“Whereat, seeing me astounded, he laughed in my face, and told me I was not worth gulling, and offered me his protection. ‘My face was prophetic,’ he said. ‘Of what?’ said I. ‘Marry,’ said he, ‘that its owner will starve in this thievish land.’ Travel teaches e’en the young wisdom. Time was I had turned and fled this impostor as a pestilence; but now I listened patiently to pick up crumbs of counsel. And well I did: for nature and his adventurous life had crammed the poor knave with shrewdness and knowledge of the homelier sort — a child was I beside him. When he had turned me inside out, said he, ‘Didst well to leave France and make for Germany; but think not of Holland again. Nay, on to Augsburg and Nurnberg, the Paradise of craftsmen: thence to Venice, an thou wilt. But thou wilt never bide in Italy nor any other land, having once tasted the great German cities. Why, there is but one honest country in Europe, and that is Germany; and since thou art honest, and since I am a vagabone, Germany was made for us twain.’ I bade him make that good: how might one country fit true men and knaves! ‘Why, thou novice,’ said he, ‘because in an honest land are fewer knaves to bite the honest man, and many honest men for the knave to bite. I was in luck, being honest, to have fallen in with a friendly sharp. Be my pal,’ said he; ‘I go to Nurnberg; we will reach it with full pouches. I’ll learn ye the cul de bois, and the cul de jatte, and how to maund, and chaunt, and patter, and to raise swellings, and paint sores and ulcers on thy body would take in the divell.’ I told him shivering, I’d liever die than shame myself and my folk so.”
Eli. “Good lad! good lad!”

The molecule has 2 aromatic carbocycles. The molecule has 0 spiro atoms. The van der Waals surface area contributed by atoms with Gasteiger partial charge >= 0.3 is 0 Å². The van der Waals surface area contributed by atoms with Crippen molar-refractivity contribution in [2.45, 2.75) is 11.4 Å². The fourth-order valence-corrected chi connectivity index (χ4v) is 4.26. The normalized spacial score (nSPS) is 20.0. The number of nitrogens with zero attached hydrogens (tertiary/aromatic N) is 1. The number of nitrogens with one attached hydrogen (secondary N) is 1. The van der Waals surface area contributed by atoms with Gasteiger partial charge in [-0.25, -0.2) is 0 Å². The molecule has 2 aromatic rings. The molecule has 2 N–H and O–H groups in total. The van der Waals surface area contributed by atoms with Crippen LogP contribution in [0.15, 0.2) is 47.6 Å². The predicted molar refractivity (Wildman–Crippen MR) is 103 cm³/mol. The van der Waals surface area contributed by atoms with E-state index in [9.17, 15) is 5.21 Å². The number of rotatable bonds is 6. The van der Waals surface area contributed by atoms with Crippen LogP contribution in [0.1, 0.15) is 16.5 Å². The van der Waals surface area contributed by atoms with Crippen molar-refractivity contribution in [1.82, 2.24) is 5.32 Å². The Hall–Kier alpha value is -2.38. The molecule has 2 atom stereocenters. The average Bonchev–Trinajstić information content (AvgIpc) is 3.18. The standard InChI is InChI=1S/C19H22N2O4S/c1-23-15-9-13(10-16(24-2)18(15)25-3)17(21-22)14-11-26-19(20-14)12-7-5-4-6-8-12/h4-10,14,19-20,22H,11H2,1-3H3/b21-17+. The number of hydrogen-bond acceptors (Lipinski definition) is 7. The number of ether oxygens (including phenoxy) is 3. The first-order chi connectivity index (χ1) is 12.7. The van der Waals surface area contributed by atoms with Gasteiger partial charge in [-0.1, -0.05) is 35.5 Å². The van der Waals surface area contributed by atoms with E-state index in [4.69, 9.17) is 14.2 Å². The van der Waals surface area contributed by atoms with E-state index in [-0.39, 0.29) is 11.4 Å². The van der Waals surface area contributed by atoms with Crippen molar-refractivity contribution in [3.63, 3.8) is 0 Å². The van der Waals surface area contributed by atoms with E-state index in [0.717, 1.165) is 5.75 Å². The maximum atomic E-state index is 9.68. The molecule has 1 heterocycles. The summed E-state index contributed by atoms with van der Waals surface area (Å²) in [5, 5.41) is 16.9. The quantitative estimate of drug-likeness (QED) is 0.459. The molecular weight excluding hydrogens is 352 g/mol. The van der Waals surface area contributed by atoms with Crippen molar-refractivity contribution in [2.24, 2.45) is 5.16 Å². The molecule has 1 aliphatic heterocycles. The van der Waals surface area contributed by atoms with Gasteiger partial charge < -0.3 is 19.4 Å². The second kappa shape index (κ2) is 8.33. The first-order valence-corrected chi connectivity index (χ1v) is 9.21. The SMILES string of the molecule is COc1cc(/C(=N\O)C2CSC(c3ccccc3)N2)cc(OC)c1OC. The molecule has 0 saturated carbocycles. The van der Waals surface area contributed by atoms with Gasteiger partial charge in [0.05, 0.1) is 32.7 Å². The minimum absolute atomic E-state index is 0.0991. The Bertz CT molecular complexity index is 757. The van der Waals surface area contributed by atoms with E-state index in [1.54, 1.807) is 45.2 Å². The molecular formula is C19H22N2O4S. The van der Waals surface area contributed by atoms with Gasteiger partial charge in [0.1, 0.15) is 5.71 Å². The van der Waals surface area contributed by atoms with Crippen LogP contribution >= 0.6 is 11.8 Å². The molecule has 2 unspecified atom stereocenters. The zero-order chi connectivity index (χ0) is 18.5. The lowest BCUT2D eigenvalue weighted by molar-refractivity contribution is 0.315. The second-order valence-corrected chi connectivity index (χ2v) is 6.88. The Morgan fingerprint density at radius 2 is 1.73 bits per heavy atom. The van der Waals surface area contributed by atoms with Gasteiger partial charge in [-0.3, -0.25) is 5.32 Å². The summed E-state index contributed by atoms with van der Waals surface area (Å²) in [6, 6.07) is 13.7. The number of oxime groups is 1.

“Why, what shame was it for such as I to turn beggar? Beggary was an ancient and most honourable mystery. What did holy monks, and bishops, and kings, when they would win Heaven’s smile? why, wash the feet of beggars, those favourites of the saints. ‘The saints were no fools,’ he told me. Then he did put out his foot. ‘Look at that, that was washed by the greatest king alive, Louis, of France, the last Holy Thursday that was. And the next day, Friday, clapped in the stocks by the warden of a petty hamlet.’ So I told him my foot should walk between such high honour and such low disgrace, on the same path of honesty, please God. Well then, since I had not spirit to beg, he would indulge my perversity. I should work under him, he be the head, I the fingers. And with that he set himself up like a judge, on a heap of dust by the road’s side, and questioned me strictly what I could do. I began to say I was strong and willing. ‘Ba!’ said he, ‘so is an ox. Say, what canst do that Sir Ox cannot?’ I could write; I had won a prize for it. ‘Canst write as fast as the printers?’ quo’ he, jeering. ‘What else?’ I could paint. ‘That was better.’ I was like to tear my hair to hear him say so, and me going to Rome to write. I could twang the psaltery a bit. ‘That was well. Could I tell stories?’ Ay, by the score. ‘Then,’ said he, ‘I hire you from this moment.’ ‘What to do?’ said I. ‘Nought crooked, Sir Candour,’ says he. ‘I will feed thee all the way and find thee work; and take half thine earnings, no more.’ ‘Agreed,’ said I, and gave my hand on it, ‘Now, servant,’ said he, ‘we will dine. But ye need not stand behind my chair, for two reasons — first I ha’ got no chair; and next, good fellowship likes me better than state.’ And out of his wallet he brought flesh, fowl, and pastry, a good dozen of spices lapped in flax paper, and wine fit for a king. Ne’er feasted I better than out of this beggar’s wallet, now my master. When we had well eaten I was for going on. ‘But,’ said he, ‘servants should not drive their masters too hard, especially after feeding, for then the body is for repose, and the mind turns to contemplation;’ and he lay on his back gazing calmly at the sky, and presently wondered whether there were any beggars up there. I told him I knew but of one, called Lazarus. ‘Could he do the cul de jatte better than I?’ said he, and looked quite jealous like. I told him nay; Lazarus was honest, though a beggar, and fed daily of the crumbs fal’n from a rich man’s table, and the dogs licked his sores. ‘Servant,’ quo’ he, ‘I spy a foul fault in thee. Thou liest without discretion: now the end of lying being to gull, this is no better than fumbling with the divell’s tail. I pray Heaven thou mayest prove to paint better than thou cuttest whids, or I am done out of a dinner. No beggar eats crumbs, but only the fat of the land; and dogs lick not a beggar’s sores, being made with spearwort, or ratsbane, or biting acids, from all which dogs, and even pigs, abhor. My sores are made after my proper receipt; but no dog would lick e’en them twice. I have made a scurvy bargain: art a cozening knave, I doubt, as well as a nincompoop.’ I deigned no reply to this bundle of lies, which did accuse heavenly truth of falsehood for not being in a tale with him. He rose and we took the road; and presently we came to a place where were two little wayside inns, scarce a furlong apart. ‘Halt,’ said my master. ‘Their armories are sore faded — all the better. Go thou in; shun the master; board the wife; and flatter her inn sky high, all but the armories, and offer to colour them dirt cheap.’ So I went in and told the wife I was a painter, and would revive her armories cheap; but she sent me away with a rebuff. I to my master. He groaned. ‘Ye are all fingers and no tongue,’ said he; ‘I have made a scurvy bargain. Come and hear me patter and flatter.’ Between the two inns was a high hedge. He goes behind it a minute and comes out a decent tradesman. We went on to the other inn, and then I heard him praise it so fulsome as the very wife did blush. ‘But,’ says he, ‘there is one little, little fault; your armories are dull and faded. Say but the word, and for a silver franc my apprentice here, the cunningest e’er I had, shall make them bright as ever. Whilst she hesitated, the rogue told her he had done it to a little inn hard by, and now the inn’s face was like the starry firmament. ‘D’ye hear that, my man?’ cries she, ‘“The Three Frogs” have been and painted up their armories; shall “The Four Hedgehogs” be outshone by them?’ So I painted, and my master stood by like a lord, advising me how to do, and winking to me to heed him none, and I got a silver franc. And he took me back to ‘The Three Frogs,’ and on the way put me on a beard and disguised me, and flattered ‘The Three Frogs,’ and told them how he had adorned ‘The Four Hedgehogs,’ and into the net jumped the three poor simple frogs, and I earned another silver franc. Then we went on and he found his crutches, and sent me forward, and showed his “cicatrices d’emprunt,” as he called them, and all his infirmities, at ‘The Four Hedgehogs,’ and got both food and money. ‘Come, share and share,’ quoth he: so I gave him one franc. ‘I have made a good bargain,’ said he. ‘Art a master limner, but takest too much time.’ So I let him know that in matters of honest craft things could not be done quick and well. ‘Then do them quick,’ quoth he. And he told me my name was Bon Bec; and I might call him Cul de Jatte, because that was his lay at our first meeting. And at the next town my master, Cul de Jatte, bought me a psaltery, and set himself up again by the roadside in state like him that erst judged Marsyas and Apollo, piping for vain glory. So I played a strain. ‘Indifferent well, harmonious Bon Bec,’ said he haughtily. ‘Now tune thy pipes.’ So I did sing a sweet strain the good monks taught me; and singing it reminded poor Bon Bec, Gerard erst, of his young days and home, and brought the water to my een. But looking up, my master’s visage was as the face of a little boy whipt soundly, or sipping foulest medicine. ‘Zounds, stop that bellyache blether,’ quoth he, ‘that will ne’er wile a stiver out o’ peasants’ purses; ’twill but sour the nurses’ milk, and gar the kine jump into rivers to be out of earshot on’t. What, false knave, did I buy thee a fine new psaltery to be minded o’ my latter end withal? Hearken! these be the songs that glad the heart, and fill the minstrel’s purse.’ And he sung so blasphemous a stave, and eke so obscene, as I drew away from him a space that the lightning might not spoil the new psaltery. However, none came, being winter, and then I said, ‘Master, the Lord is debonair. Held I the thunder, yon ribaldry had been thy last, thou foul-mouthed wretch.’